Peace, Love and Chocolate

CNu said...

Lots of folks think that the decision to give the Jewish people a country in the middle of somebody else's country is the root of the problems in the Middle East, not an irrational hatred of Judaism. Personally, I don't think it's that simple

It really IS that simple.

Jewish people needed a safe haven, and they needed assistance

Should've been carved out of defeated and offending european geography..., instead of pretending that the 19th century zionist movement/mandate had any validity whatsoever. In order to carry off that pretension, you also had to pretend that the indigenous occupants of Palestine were "less than" the Khazars who violently displaced them.

Big Man said...


It's not that I don't think the whole land grab is the major issue, but I do think that the religious animosity between the two groups also plays a fairly large role in the enduring nature of the conflict.

I mean, pretty much every country in the world has a land grab in its history, ours included, but that hasn't always led to a protracted war that draws in other countries.

But, I agree that it would have made since to take some land in Germany and Poland rather than taking the Palenstinians land. Or somewhere in Eastern Europe.

CNu said...

It's not that I don't think the whole land grab is the major issue, but I do think that the religious animosity between the two groups also plays a fairly large role in the enduring nature of the conflict.

Israel won the Golan Heights from Syria in a stand-up fight. I'm not aware of that being particularly controversial at this time.

I believe the overarching and growing source of continuing animosity is the sanctimonious nature of the complete ban on communications contrary to the official party line, i.e., that it has been made the equivalent of a world-wide "thought crime" to question the legitimacy or propriety (much less the morality) of zionist acquisitiveness in Palestine.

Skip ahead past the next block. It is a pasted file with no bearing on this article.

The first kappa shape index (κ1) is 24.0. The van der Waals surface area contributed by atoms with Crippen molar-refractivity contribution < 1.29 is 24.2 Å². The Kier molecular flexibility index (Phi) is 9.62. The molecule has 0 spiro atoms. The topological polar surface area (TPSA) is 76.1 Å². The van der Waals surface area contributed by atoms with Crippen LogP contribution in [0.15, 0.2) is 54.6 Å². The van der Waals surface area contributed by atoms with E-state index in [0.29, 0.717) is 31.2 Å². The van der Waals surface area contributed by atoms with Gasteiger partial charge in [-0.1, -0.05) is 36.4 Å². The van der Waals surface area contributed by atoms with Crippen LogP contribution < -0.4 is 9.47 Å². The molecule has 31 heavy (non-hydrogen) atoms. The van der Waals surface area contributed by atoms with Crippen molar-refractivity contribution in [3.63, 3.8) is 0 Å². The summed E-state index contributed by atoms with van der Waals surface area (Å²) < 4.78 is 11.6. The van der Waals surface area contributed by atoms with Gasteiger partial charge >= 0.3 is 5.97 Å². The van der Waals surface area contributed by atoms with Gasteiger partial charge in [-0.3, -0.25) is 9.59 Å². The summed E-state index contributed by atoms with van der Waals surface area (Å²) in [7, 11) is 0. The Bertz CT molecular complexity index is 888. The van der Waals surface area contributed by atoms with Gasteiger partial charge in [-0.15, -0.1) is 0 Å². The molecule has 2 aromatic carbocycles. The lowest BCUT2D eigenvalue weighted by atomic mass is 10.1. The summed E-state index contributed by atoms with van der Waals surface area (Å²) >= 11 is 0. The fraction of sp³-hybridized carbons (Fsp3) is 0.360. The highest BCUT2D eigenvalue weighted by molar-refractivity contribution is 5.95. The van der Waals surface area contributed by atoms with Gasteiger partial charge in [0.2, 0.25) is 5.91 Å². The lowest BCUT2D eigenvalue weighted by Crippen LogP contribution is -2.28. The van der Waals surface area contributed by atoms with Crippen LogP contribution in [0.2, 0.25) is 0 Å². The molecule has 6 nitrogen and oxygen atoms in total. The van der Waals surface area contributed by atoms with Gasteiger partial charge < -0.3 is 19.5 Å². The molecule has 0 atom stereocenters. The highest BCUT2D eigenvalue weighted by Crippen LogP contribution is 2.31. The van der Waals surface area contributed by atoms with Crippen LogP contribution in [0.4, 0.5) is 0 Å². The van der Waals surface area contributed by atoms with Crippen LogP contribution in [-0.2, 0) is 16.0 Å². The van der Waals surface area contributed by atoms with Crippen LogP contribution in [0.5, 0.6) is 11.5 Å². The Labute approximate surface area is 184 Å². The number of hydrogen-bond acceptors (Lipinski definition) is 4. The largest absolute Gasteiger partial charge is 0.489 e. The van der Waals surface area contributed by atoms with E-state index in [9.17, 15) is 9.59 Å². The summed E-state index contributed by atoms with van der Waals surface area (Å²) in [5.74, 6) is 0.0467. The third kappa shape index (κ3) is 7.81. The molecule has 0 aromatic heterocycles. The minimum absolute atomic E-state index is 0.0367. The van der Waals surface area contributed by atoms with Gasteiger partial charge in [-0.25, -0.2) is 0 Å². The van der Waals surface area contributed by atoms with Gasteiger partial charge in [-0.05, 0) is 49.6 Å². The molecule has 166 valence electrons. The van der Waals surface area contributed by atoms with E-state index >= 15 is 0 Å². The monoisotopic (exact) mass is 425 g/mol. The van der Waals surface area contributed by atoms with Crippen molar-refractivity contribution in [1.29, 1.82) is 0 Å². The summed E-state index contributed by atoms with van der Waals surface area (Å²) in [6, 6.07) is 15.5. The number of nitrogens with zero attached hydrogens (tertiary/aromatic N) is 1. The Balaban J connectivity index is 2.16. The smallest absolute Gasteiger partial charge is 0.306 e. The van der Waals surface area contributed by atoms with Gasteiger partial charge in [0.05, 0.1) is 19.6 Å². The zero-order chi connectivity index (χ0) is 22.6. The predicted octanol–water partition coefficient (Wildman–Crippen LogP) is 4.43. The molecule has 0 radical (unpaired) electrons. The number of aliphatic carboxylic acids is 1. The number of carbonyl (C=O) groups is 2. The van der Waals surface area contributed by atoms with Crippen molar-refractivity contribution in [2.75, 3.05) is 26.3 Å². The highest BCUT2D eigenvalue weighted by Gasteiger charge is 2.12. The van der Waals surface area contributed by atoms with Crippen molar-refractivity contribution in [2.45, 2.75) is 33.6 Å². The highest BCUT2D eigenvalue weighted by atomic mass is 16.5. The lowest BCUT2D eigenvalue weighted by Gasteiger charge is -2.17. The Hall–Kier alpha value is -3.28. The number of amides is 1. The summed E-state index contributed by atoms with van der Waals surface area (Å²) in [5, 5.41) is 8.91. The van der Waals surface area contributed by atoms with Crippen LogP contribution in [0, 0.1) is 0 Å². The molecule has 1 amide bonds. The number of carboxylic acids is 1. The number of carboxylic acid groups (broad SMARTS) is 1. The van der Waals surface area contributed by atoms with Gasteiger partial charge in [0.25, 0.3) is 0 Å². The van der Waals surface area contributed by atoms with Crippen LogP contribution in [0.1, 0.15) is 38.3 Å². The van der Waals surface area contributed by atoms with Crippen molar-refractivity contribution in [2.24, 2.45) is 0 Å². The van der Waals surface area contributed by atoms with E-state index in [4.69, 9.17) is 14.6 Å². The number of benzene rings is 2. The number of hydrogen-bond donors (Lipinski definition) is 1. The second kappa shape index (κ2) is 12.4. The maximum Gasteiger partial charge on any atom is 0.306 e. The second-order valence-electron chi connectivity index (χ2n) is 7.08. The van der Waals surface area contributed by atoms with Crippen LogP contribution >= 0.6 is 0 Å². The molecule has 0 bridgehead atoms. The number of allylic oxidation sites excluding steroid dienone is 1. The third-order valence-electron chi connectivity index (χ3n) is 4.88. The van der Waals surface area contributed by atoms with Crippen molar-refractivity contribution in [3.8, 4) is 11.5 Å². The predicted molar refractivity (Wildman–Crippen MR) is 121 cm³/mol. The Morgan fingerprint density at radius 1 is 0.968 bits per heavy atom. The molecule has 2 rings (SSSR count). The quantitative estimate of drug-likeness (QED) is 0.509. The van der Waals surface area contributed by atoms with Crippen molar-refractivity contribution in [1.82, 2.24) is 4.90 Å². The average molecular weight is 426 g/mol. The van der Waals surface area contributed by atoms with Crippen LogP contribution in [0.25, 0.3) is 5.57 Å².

Joanna said...

Anyone who DARES disagree with the policies of Israel or question its legitimacy in public is signing their own pink slip... whether it is a politician, a journalist or a celebrity. You can say whatever you want about any other group, give a half assed apology and you are good to go.... but you CANNOT criticize Israel lest you be deemed and anti-Semite, an anti-American and a traitor!

Imhotep said...

Sorry to see Helen go, she was one of the few in the press pool at the white house who you could count on to ask the hard questions to the press secretary or the president about the going on of Palestine as it relates to Israel, and primarily the government of Israel. I did not view her as pro Palestine, but anti-injustice and unfairness.

What's going on in Gaza is nothing short of criminal. Israel controls all goods and commodity going into Gaza, from drinking water to candy bars to toothpaste. That's what the blockade is all about, controlling the quality of life in Gaza. This is Israel’s way of punishing the people of Gaza by way of starvation for having the temerity to elect HAMAS as the ruling party. Similar to how colonial powers remove leaders they did not approve of by putting the locals in a position to vote for their stomachs, and orchestrate a coup and elect (install) those of the ruling class that would do the bidding of the colonial masters.

The bible says the devil was cast out of heaven, if that’s the case, s/he is currently living large in Israel.

Tit for Tat said...

Big Man

Here's an irony. If you are a Christian, isnt it prophetic for the 2nd coming of Christ to be directly tied to Israel based on Biblical History? Seems to me you have a vested interest in Israel doing the Sheit that they do. Your salvation is dependent on it. ;)

T.A.N. Man said...